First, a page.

Another poster recently reviewed Barbounia, and here's another perspective:
Barbounia recently joined the crowd of new restaurants on or around Park Ave. South, and it stacks up well: Mediterranean with a bit of Vegas flair. Like its brethren, it's not a place to kick back & relax, but rather a more festive scene where (more importantly) you can get good chow.
For those of you (unlike myself) who knew Patria, whose space this restaurant now occupies, gone is the mezzanine that apparently crowned the room. It's now a high-ceilinged, airy space with billowing white curtains and four large pillars. In the center (here comes the Vegas) is a large, unusual showgirl-as-chandelier: a glittery globe surrounded by large white feathers. The kitchen in the back is open; the long bar to the right didn't get too crowded during my visit.
For a new restaurant, there weren't many service glitches, aside from some confusion at the hostess desk. The six of us sat about 10 minutes after our 8pm reservation, at the long table in front of the kitchen. Luckily, we didn't suffer from the sauna-like problems experienced by the poster who sweated through his dinner at Upstairs at Bouley. We started with some excellent, unusual cocktails, including ouzo with lemonade and fresh mint for me, and an apricot-orange concoction for one of the other girls.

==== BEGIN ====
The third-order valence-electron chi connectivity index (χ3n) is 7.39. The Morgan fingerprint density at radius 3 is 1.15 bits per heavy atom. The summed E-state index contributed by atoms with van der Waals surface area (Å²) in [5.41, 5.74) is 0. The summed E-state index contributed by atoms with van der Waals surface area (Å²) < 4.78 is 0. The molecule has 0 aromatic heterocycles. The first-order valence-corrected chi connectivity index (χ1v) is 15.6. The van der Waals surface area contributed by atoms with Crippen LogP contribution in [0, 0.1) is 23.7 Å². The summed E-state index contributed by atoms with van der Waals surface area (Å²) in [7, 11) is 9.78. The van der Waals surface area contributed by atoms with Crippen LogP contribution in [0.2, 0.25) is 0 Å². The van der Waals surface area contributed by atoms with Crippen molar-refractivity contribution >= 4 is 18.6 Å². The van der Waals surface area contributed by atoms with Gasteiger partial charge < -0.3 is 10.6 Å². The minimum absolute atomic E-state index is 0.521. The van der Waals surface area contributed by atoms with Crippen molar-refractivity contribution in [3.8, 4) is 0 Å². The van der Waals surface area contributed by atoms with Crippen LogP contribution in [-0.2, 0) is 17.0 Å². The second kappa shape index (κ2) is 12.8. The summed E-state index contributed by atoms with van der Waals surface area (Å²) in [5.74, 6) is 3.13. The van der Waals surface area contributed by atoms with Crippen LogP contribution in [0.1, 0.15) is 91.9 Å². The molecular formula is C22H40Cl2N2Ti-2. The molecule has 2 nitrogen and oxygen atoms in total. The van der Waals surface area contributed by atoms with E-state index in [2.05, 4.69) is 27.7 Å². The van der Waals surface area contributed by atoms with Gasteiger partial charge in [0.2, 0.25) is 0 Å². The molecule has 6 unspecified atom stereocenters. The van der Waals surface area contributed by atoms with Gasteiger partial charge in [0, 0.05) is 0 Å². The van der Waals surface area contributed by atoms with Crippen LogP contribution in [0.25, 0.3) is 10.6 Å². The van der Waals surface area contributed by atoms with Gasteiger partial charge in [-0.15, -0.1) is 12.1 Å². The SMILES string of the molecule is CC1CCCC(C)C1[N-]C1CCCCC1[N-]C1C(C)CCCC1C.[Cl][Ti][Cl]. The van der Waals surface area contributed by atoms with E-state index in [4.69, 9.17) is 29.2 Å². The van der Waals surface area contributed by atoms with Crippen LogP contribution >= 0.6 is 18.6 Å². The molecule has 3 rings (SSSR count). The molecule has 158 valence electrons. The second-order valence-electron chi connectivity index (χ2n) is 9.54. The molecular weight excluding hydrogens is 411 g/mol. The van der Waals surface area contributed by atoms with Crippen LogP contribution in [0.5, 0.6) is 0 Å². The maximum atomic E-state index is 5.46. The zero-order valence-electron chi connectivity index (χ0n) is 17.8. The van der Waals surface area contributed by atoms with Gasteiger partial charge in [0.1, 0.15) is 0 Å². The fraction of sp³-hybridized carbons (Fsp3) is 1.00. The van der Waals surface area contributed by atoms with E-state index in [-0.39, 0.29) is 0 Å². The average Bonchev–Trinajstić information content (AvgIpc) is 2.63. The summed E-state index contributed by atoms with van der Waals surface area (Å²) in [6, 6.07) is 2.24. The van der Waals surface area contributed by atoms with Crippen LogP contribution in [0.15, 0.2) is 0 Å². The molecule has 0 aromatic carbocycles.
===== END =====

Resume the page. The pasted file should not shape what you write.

The menu begins with a list of dips; four can be ordered for $14 and come with a salty pita-like flatbread that's a good complement. We ordered the apricot yogurt (very good & not as sweet as it sounds); taramasalata (not strong enough for me); spicy feta (good); and hummus (fine).
We moved on to more formal appetizers, and the best dish of the night: charred octopus confit over fava beans & topped with chopped olive relish. The namesake barbounia, ie red mullet/rouget, was a tasty fillet in some kind of unmemorable sauce. Other starters ordered included the chicken & prawn souvlaki, baked saganaki cheese and an architectural-looking Greek salad.
For mains, my boyfriend & I shared the crispy red snapper, which come to think of it, wasn't that crispy. But it was flavorful & tender, over small black lentils, roasted red peppers, tomatoes & artichokes. Our friends devoured the other main dishes -- a whole grilled dorade, and veal medallions with roasted cauliflower over a decadent marscapone polenta. We opted out of desserts, but small triangles of baklava came with the check.
The service throughout was fairly attentive: our water glasses were filled regularly, and our friendly waiter frequently came by to check on drinks. At the end of the meal, managers gave us comment cards to fill out.
Happily, I can't comment on the overall price since I was treated, but as I remember, appetizers were in the $12 range, and mains were $20-$25 or so, with grilled meats topping $30.